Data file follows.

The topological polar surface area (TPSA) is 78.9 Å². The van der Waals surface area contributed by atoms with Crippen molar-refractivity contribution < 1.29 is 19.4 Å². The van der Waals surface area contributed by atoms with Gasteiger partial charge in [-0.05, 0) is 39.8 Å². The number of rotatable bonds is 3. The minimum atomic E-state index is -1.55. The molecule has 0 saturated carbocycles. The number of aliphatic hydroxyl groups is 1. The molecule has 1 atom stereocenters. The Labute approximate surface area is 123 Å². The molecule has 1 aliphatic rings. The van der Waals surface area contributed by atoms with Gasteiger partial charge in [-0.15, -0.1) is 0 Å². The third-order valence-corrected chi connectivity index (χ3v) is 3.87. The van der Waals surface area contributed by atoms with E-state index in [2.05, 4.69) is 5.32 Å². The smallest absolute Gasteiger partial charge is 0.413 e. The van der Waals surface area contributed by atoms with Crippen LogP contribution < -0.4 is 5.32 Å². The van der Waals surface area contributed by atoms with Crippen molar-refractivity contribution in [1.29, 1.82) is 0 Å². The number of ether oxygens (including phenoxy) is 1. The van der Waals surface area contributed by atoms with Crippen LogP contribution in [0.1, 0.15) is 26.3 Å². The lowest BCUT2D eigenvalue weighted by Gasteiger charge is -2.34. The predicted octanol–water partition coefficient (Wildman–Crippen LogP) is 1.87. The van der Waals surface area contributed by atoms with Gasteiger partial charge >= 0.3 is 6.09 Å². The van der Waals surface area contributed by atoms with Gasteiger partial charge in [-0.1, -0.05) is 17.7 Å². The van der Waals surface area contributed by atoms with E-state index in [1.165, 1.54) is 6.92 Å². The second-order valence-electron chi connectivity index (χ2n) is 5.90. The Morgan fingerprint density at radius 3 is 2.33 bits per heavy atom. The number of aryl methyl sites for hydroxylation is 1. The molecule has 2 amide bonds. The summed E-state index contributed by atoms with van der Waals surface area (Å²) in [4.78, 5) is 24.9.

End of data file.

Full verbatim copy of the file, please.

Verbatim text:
The topological polar surface area (TPSA) is 78.9 Å². The van der Waals surface area contributed by atoms with Crippen molar-refractivity contribution < 1.29 is 19.4 Å². The van der Waals surface area contributed by atoms with Gasteiger partial charge in [-0.05, 0) is 39.8 Å². The number of rotatable bonds is 3. The minimum atomic E-state index is -1.55. The molecule has 0 saturated carbocycles. The number of aliphatic hydroxyl groups is 1. The molecule has 1 atom stereocenters. The Labute approximate surface area is 123 Å². The molecule has 1 aliphatic rings. The van der Waals surface area contributed by atoms with Gasteiger partial charge in [-0.15, -0.1) is 0 Å². The third-order valence-corrected chi connectivity index (χ3v) is 3.87. The van der Waals surface area contributed by atoms with E-state index in [2.05, 4.69) is 5.32 Å². The smallest absolute Gasteiger partial charge is 0.413 e. The van der Waals surface area contributed by atoms with Crippen LogP contribution < -0.4 is 5.32 Å². The van der Waals surface area contributed by atoms with Crippen molar-refractivity contribution in [1.29, 1.82) is 0 Å². The number of ether oxygens (including phenoxy) is 1. The van der Waals surface area contributed by atoms with Crippen LogP contribution in [0.1, 0.15) is 26.3 Å². The lowest BCUT2D eigenvalue weighted by Gasteiger charge is -2.34. The predicted octanol–water partition coefficient (Wildman–Crippen LogP) is 1.87. The van der Waals surface area contributed by atoms with Gasteiger partial charge >= 0.3 is 6.09 Å². The van der Waals surface area contributed by atoms with Gasteiger partial charge in [-0.1, -0.05) is 17.7 Å². The van der Waals surface area contributed by atoms with E-state index in [1.165, 1.54) is 6.92 Å². The second-order valence-electron chi connectivity index (χ2n) is 5.90. The Morgan fingerprint density at radius 3 is 2.33 bits per heavy atom. The number of aryl methyl sites for hydroxylation is 1. The molecule has 2 amide bonds. The summed E-state index contributed by atoms with van der Waals surface area (Å²) in [4.78, 5) is 24.9.